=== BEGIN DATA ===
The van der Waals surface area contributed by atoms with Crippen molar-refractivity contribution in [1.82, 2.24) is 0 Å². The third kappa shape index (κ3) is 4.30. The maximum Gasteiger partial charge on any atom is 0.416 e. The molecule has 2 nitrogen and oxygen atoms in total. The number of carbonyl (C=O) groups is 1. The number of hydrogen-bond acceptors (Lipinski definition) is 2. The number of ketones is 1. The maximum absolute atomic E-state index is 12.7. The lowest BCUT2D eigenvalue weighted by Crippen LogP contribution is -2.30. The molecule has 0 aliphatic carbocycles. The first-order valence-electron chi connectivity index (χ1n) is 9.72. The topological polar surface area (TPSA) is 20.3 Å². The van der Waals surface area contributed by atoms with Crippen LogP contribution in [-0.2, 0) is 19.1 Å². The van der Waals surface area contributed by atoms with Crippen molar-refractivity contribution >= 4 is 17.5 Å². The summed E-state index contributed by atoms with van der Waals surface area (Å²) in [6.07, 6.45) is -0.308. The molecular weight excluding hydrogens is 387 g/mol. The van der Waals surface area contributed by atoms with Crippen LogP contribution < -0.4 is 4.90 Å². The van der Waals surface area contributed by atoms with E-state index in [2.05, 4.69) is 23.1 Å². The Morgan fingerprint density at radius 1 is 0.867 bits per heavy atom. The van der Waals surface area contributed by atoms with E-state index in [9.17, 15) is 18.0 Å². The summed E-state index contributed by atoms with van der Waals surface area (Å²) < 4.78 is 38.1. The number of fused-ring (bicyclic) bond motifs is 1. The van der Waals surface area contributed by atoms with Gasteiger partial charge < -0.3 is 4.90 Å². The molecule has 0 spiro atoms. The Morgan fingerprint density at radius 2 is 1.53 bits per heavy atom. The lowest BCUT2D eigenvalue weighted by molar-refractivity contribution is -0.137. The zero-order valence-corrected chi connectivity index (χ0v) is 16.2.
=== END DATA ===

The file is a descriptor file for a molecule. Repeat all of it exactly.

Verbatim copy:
The van der Waals surface area contributed by atoms with Crippen molar-refractivity contribution in [1.82, 2.24) is 0 Å². The third kappa shape index (κ3) is 4.30. The maximum Gasteiger partial charge on any atom is 0.416 e. The molecule has 2 nitrogen and oxygen atoms in total. The number of carbonyl (C=O) groups is 1. The number of hydrogen-bond acceptors (Lipinski definition) is 2. The number of ketones is 1. The maximum absolute atomic E-state index is 12.7. The lowest BCUT2D eigenvalue weighted by Crippen LogP contribution is -2.30. The molecule has 0 aliphatic carbocycles. The first-order valence-electron chi connectivity index (χ1n) is 9.72. The topological polar surface area (TPSA) is 20.3 Å². The van der Waals surface area contributed by atoms with Crippen LogP contribution in [-0.2, 0) is 19.1 Å². The van der Waals surface area contributed by atoms with Crippen molar-refractivity contribution >= 4 is 17.5 Å². The summed E-state index contributed by atoms with van der Waals surface area (Å²) in [6.07, 6.45) is -0.308. The molecular weight excluding hydrogens is 387 g/mol. The van der Waals surface area contributed by atoms with Crippen LogP contribution < -0.4 is 4.90 Å². The van der Waals surface area contributed by atoms with E-state index in [2.05, 4.69) is 23.1 Å². The Morgan fingerprint density at radius 1 is 0.867 bits per heavy atom. The van der Waals surface area contributed by atoms with E-state index in [9.17, 15) is 18.0 Å². The summed E-state index contributed by atoms with van der Waals surface area (Å²) < 4.78 is 38.1. The number of fused-ring (bicyclic) bond motifs is 1. The van der Waals surface area contributed by atoms with Gasteiger partial charge < -0.3 is 4.90 Å². The molecule has 0 spiro atoms. The Morgan fingerprint density at radius 2 is 1.53 bits per heavy atom. The lowest BCUT2D eigenvalue weighted by molar-refractivity contribution is -0.137. The zero-order valence-corrected chi connectivity index (χ0v) is 16.2.